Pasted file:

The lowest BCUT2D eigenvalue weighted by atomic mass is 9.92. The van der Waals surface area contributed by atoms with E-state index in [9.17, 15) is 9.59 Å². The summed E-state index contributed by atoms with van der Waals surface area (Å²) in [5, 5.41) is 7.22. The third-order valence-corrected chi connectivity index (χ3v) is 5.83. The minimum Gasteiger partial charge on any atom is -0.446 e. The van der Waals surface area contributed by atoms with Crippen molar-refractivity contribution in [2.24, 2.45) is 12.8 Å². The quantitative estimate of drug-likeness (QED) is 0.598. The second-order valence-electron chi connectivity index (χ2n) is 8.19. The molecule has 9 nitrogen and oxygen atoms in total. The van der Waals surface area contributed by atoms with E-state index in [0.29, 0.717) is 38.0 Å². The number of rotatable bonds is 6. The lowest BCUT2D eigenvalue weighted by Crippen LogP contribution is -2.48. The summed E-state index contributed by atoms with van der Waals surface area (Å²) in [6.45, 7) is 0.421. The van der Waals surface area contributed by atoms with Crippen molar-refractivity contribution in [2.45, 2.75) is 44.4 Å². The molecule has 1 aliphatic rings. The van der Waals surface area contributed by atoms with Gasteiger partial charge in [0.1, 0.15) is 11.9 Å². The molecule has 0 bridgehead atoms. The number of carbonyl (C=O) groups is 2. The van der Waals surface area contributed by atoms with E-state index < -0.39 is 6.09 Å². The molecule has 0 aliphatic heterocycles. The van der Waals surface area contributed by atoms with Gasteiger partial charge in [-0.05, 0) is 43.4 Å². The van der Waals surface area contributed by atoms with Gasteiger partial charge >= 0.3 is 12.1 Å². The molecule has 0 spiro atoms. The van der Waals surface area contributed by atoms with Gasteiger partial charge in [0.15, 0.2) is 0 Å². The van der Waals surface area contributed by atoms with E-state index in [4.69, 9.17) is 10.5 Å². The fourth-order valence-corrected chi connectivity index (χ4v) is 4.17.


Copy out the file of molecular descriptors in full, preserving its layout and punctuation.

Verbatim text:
The lowest BCUT2D eigenvalue weighted by atomic mass is 9.92. The van der Waals surface area contributed by atoms with E-state index in [9.17, 15) is 9.59 Å². The summed E-state index contributed by atoms with van der Waals surface area (Å²) in [5, 5.41) is 7.22. The third-order valence-corrected chi connectivity index (χ3v) is 5.83. The minimum Gasteiger partial charge on any atom is -0.446 e. The van der Waals surface area contributed by atoms with Crippen molar-refractivity contribution in [2.24, 2.45) is 12.8 Å². The quantitative estimate of drug-likeness (QED) is 0.598. The second-order valence-electron chi connectivity index (χ2n) is 8.19. The molecule has 9 nitrogen and oxygen atoms in total. The van der Waals surface area contributed by atoms with E-state index in [0.29, 0.717) is 38.0 Å². The number of rotatable bonds is 6. The lowest BCUT2D eigenvalue weighted by Crippen LogP contribution is -2.48. The summed E-state index contributed by atoms with van der Waals surface area (Å²) in [6.45, 7) is 0.421. The van der Waals surface area contributed by atoms with Crippen molar-refractivity contribution in [2.45, 2.75) is 44.4 Å². The molecule has 1 aliphatic rings. The van der Waals surface area contributed by atoms with Gasteiger partial charge in [0.1, 0.15) is 11.9 Å². The molecule has 0 bridgehead atoms. The number of carbonyl (C=O) groups is 2. The van der Waals surface area contributed by atoms with E-state index < -0.39 is 6.09 Å². The molecule has 0 aliphatic heterocycles. The van der Waals surface area contributed by atoms with Gasteiger partial charge in [-0.05, 0) is 43.4 Å². The van der Waals surface area contributed by atoms with Gasteiger partial charge >= 0.3 is 12.1 Å². The molecule has 0 spiro atoms. The van der Waals surface area contributed by atoms with Gasteiger partial charge in [0.15, 0.2) is 0 Å². The van der Waals surface area contributed by atoms with E-state index in [4.69, 9.17) is 10.5 Å². The fourth-order valence-corrected chi connectivity index (χ4v) is 4.17.